In my last article I examined pace in general in National Hunt racing, writes Dave Renham. I looked at some overview stats for all race types before focusing on chases, as the figures suggest these races offer the strongest front running edge. In this article I am going to focus on jockeys to see if there are any noteworthy patterns or trends from which we may be able to take advantage.
For new readers, when looking at pace I’m looking at the initial pace in a race and the position that horses take up early on. In National Hunt races I am generally focusing on the time between the start and the completion of the first obstacle, though it may be a slightly longer section than that sometimes. The pace section on geegeez.co.uk is the basis for my number crunching, and that can be found within any racecard in the PACE tab, as well as in its own tool, the Pace Analyser. The data is split into four run styles – Led (4), Prominent (3), Mid Division (2) and Held Up (1). The number in brackets is the pace score that is assigned to each run style. Hence the higher the score the nearer to the front a horse has been in the early stages of a race. I think it is important to note that these early positions tend to remain fairly similar for the first half of the race at least.
The data set I am going to use is the same as I used in my last article – I am looking at all National Hunt races in the UK from 1/1/16 to 31/8/19.
In terms of the position a horse takes up early in the race one could argue that the most influential factor is the jockey. In National Hunt races there are no starting stalls and hence it is up to the jockey how near to the front he/she is when the flag falls and the race starts. They also have a key influence in the first furlong, in terms of how quickly they want their horse to run and what position they want to be in the field. Now of course the trainer may have given the jockey instructions as to how they want the horse to be ridden so this can be a factor as well. Also, we need to appreciate that certain horses do have a preferred running style, and this will be taken into account by both trainer and jockey.
My starting point in terms of data is a look at the figures for all runners during the period of study (these are the same figures that were used at the start of the previous article). They give us base figures from which to work:
The advantage of racing up with or close to the pace is clear to see. However, I believe that this front running bias is still not fully recognised or appreciated by many trainers and jockeys.
Baseline established, I now want to look at jockey performance in more detail. As a starting point let us see which jockeys took the early lead the most (in % terms). I have included only jockeys who had at least 200 rides (all running styles) during the time frame specified. (For comparison purposes the average percentage figure for all jockeys is just under 16%.)
Matt Griffiths heads the list – he has ridden most for trainer Jeremy Scott and, when they team up together, he takes an early lead just over 30% of the time. Now these percentages are interesting and useful for betting / trading purposes, but it is also important to appreciate how successful a jockey is when going to the front early. It is no good taking your horse to the front a significant proportion of the time, if you rarely go on to win the race.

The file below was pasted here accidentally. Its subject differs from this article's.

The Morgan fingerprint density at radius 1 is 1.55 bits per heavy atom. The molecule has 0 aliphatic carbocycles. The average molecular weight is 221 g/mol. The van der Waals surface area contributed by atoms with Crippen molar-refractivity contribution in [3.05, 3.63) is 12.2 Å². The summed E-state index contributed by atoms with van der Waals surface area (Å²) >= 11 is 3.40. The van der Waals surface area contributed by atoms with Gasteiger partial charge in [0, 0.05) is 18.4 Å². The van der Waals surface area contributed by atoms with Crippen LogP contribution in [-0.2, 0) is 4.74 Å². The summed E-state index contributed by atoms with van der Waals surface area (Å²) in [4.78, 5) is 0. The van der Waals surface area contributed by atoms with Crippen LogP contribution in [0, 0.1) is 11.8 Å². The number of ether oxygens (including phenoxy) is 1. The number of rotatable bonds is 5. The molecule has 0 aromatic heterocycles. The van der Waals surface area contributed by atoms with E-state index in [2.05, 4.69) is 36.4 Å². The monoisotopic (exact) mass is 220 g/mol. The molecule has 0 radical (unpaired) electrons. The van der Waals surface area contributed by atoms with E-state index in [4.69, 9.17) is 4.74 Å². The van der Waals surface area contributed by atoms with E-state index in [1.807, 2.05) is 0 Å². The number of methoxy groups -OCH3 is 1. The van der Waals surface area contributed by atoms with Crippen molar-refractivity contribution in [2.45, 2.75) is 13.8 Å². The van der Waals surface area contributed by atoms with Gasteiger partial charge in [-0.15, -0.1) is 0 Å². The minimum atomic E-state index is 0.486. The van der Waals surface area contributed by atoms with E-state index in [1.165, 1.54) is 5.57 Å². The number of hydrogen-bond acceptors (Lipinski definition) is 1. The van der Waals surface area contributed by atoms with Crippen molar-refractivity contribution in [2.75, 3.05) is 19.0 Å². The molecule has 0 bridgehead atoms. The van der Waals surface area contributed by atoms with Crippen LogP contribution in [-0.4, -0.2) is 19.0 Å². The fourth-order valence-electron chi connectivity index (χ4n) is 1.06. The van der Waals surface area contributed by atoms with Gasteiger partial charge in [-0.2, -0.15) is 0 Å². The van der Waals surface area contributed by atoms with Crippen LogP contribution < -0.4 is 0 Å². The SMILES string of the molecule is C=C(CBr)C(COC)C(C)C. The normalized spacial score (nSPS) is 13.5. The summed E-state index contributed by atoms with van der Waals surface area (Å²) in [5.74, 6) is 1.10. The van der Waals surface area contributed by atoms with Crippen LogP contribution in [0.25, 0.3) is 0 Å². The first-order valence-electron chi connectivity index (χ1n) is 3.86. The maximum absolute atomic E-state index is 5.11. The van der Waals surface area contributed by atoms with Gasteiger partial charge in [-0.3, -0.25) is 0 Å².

Going back to Griffiths riding for Scott, of these front runners, 25% have gone on to win. Compare this to a 7% success rate on horses that are held up for this jockey/trainer combination. Hence it makes sense to look at the jockeys who have secured the highest win percentages on their respective front runners:
Harry Skelton has an exceptional 36.5% success rate on front runners. His win strike rate on front runners is similar across chases (37%), hurdles (36.1%) and bumpers (36.8%). In lower class races his strike rate increases further – in races of class 4 or 5 Skelton has produced a front running win percentage of 43.6%. For the record, Skelton rides primarily for his brother Dan and it seems this combination really appreciate the potential advantage front runners have.
Moving back to jockeys and how often they take the early lead, let us look at the jockeys who have led early less than 10% of the time (well below the average).
Top jockey Barry Geraghty, retained by leading owner JP McManus in Britain, has remarkably low figures – he has led early in just 11 races from a total of 533. I find that staggering. Of those 11 he won on 4 of them (36.4%). He does have an excellent strike rate on prominent runners (34.9%) and perhaps he just prefers tracking the pace rather than setting it. For the record, his win strike rate on horses that race mid pack is 14.2% and on hold up horses is 18.7%.
And finally for this article, I have created average pace figures for jockeys. Essentially, I have added up the pace scores of each jockey and then divided by the number of races they have ridden in. The higher the average score the more likely a jockey is to ride up with or close to the pace. The table below shows the top 40 jockeys in terms of average pace figure:
Danny Cook tops the list and is a jockey that I think is worth keeping an eye on if riding a horse that is likely to front run. He has a decent win record on front runners, and has even won from the front on 33/1 and 50/1 outsiders.
Of course, this type of article can only scratch the surface, but the Geegeez platform really allows you to go into much greater detail should you wish to. If you are keen to dig further, using Query Tool, expect it to really help your long term betting success; and it would be great if readers were happy to share their findings with other members on the forum or even in the comments below.
- Dave Renham